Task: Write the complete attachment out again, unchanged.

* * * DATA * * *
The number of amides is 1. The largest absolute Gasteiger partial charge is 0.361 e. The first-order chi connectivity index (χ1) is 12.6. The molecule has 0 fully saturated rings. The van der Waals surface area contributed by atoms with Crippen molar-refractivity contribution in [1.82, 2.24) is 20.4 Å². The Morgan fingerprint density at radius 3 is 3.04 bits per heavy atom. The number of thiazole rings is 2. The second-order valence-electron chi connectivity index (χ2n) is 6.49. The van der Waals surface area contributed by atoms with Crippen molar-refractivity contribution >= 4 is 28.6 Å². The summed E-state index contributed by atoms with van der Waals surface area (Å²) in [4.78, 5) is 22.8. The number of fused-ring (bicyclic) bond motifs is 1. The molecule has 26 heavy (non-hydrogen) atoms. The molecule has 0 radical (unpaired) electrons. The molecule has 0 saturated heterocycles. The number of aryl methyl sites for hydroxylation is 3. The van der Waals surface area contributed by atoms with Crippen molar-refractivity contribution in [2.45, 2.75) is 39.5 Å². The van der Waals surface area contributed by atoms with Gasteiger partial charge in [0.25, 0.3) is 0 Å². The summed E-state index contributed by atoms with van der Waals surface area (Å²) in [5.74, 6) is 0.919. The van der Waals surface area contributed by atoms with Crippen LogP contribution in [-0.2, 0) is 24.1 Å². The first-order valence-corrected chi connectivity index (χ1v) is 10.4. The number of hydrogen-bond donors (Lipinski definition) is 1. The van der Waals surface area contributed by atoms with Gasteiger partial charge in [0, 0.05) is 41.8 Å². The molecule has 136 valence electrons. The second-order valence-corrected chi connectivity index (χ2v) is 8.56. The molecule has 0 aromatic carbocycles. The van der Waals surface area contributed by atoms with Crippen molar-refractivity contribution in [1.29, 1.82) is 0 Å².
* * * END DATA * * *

The number of amides is 1. The largest absolute Gasteiger partial charge is 0.361 e. The first-order chi connectivity index (χ1) is 12.6. The molecule has 0 fully saturated rings. The van der Waals surface area contributed by atoms with Crippen molar-refractivity contribution in [1.82, 2.24) is 20.4 Å². The Morgan fingerprint density at radius 3 is 3.04 bits per heavy atom. The number of thiazole rings is 2. The second-order valence-electron chi connectivity index (χ2n) is 6.49. The van der Waals surface area contributed by atoms with Crippen molar-refractivity contribution >= 4 is 28.6 Å². The summed E-state index contributed by atoms with van der Waals surface area (Å²) in [4.78, 5) is 22.8. The number of fused-ring (bicyclic) bond motifs is 1. The molecule has 26 heavy (non-hydrogen) atoms. The molecule has 0 radical (unpaired) electrons. The molecule has 0 saturated heterocycles. The number of aryl methyl sites for hydroxylation is 3. The van der Waals surface area contributed by atoms with Crippen molar-refractivity contribution in [2.45, 2.75) is 39.5 Å². The van der Waals surface area contributed by atoms with Gasteiger partial charge in [0.25, 0.3) is 0 Å². The summed E-state index contributed by atoms with van der Waals surface area (Å²) in [5.74, 6) is 0.919. The van der Waals surface area contributed by atoms with Crippen LogP contribution in [-0.2, 0) is 24.1 Å². The first-order valence-corrected chi connectivity index (χ1v) is 10.4. The number of hydrogen-bond donors (Lipinski definition) is 1. The van der Waals surface area contributed by atoms with Gasteiger partial charge in [0, 0.05) is 41.8 Å². The molecule has 136 valence electrons. The second-order valence-corrected chi connectivity index (χ2v) is 8.56. The molecule has 0 aromatic carbocycles. The van der Waals surface area contributed by atoms with Crippen molar-refractivity contribution in [1.29, 1.82) is 0 Å².